Stocks Close at Record Highs as Greece Gets a Bailout Extension

U.S. stock indexes soared to new record highs Friday after Greece reached an agreement with Eurozone officials to extend the struggling country’s bailout by four months.

Both the Dow Jones industrial average and the S&P 500-stock index climbed to new intraday record highs in afternoon trading on news of the Greek deal, which extends the country’s financial rescue for another few months. Investors around the globe have shown their concern over the possibility that an extension could not be reached, which could have sent Greece into bankruptcy and resulted in the country withdrawing from the Eurozone.

The Dow and the S&P index both closed at new record highs.

Greece’s deal with a group of European financial ministers requires that the country submit by Monday a list of fiscal reforms its government plans to enact as part of its bailout agreement, Reuters reported. Greece’s creditors will have until the end of April to approve the policy measures.

In the U.S., the stock market reacted to news of the bailout extension with a swift rebound after an early morning sell-off. The Dow dropped more than 100 points in early trading on investors’ concern over the European negotiations. However, the blue-chip index ended the day in record territory, gaining some 0.9%. The index topped its previous record close, which it reached at the end of December.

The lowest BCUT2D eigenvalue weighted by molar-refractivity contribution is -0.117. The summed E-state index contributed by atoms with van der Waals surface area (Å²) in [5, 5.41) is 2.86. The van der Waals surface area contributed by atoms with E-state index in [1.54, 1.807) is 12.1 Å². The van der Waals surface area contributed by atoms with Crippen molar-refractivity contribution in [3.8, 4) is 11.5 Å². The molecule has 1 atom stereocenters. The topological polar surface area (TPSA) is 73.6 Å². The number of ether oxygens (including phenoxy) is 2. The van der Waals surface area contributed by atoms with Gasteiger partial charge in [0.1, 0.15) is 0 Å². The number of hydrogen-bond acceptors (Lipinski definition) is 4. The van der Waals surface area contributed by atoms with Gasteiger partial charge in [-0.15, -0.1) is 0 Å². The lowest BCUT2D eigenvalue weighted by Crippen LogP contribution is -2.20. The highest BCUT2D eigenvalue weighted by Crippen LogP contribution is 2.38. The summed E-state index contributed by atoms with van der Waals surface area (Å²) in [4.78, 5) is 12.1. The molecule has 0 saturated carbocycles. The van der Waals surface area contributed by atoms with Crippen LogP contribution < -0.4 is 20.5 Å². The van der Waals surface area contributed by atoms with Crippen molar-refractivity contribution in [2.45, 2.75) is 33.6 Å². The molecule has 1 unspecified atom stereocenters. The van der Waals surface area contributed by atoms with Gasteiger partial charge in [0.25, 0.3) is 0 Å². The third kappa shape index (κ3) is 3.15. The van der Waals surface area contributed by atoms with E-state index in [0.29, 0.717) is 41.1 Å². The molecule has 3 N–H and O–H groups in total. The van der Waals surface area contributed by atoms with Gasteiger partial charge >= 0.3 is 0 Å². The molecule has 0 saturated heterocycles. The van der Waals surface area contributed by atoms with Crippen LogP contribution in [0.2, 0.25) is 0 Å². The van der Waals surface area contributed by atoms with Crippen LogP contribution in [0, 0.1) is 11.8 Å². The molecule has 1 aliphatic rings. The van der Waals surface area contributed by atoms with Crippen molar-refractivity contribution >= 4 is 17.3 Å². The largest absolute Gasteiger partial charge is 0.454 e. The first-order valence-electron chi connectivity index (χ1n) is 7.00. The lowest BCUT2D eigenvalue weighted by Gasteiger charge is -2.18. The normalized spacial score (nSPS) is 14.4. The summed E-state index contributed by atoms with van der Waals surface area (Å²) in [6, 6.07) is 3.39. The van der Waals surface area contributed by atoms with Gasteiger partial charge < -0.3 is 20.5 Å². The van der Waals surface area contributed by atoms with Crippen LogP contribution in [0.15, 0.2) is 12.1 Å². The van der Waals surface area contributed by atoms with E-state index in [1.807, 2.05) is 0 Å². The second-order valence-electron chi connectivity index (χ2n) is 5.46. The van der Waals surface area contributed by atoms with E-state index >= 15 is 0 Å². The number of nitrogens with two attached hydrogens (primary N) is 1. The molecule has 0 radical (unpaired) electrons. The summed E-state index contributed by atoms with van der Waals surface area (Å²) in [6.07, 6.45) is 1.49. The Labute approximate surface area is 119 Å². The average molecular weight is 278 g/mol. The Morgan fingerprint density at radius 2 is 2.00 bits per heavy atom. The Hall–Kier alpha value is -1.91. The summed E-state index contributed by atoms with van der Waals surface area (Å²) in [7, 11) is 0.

Meanwhile, the benchmark S&P 500 captured its third record close in the past week by gaining 0.6%. The index, which crossed the 2,000-point mark for the first time ever last summer, finished just a handful of points above the previous record close it posted earlier this week.

The Nasdaq composite also improved Friday. The tech-heavy index has climbed to its highest levels in about 15 years and is steadily closing in on its own all-time high of 5,132 points, which it hit in 2000 before the dot-com bubble burst.

Friday’s gains cap off yet another strong week for U.S. stocks, which started off 2015 in rough fashion with overall losses for the month of January. February has been another story, though, as the broader market rebound has erased each of the major indices’ yearly losses. Just ahead of closing Friday, the Dow was up 1.8% for the year while the S&P 500 had gained 2.5% this year. The Nasdaq was up 4.6% on the year.

The Greek bailout extension came after the close of European markets, but London’s FTSE 100 and Germany’s DAX each gained about 0.4% on the day.

This article originally appeared on Fortune.com.

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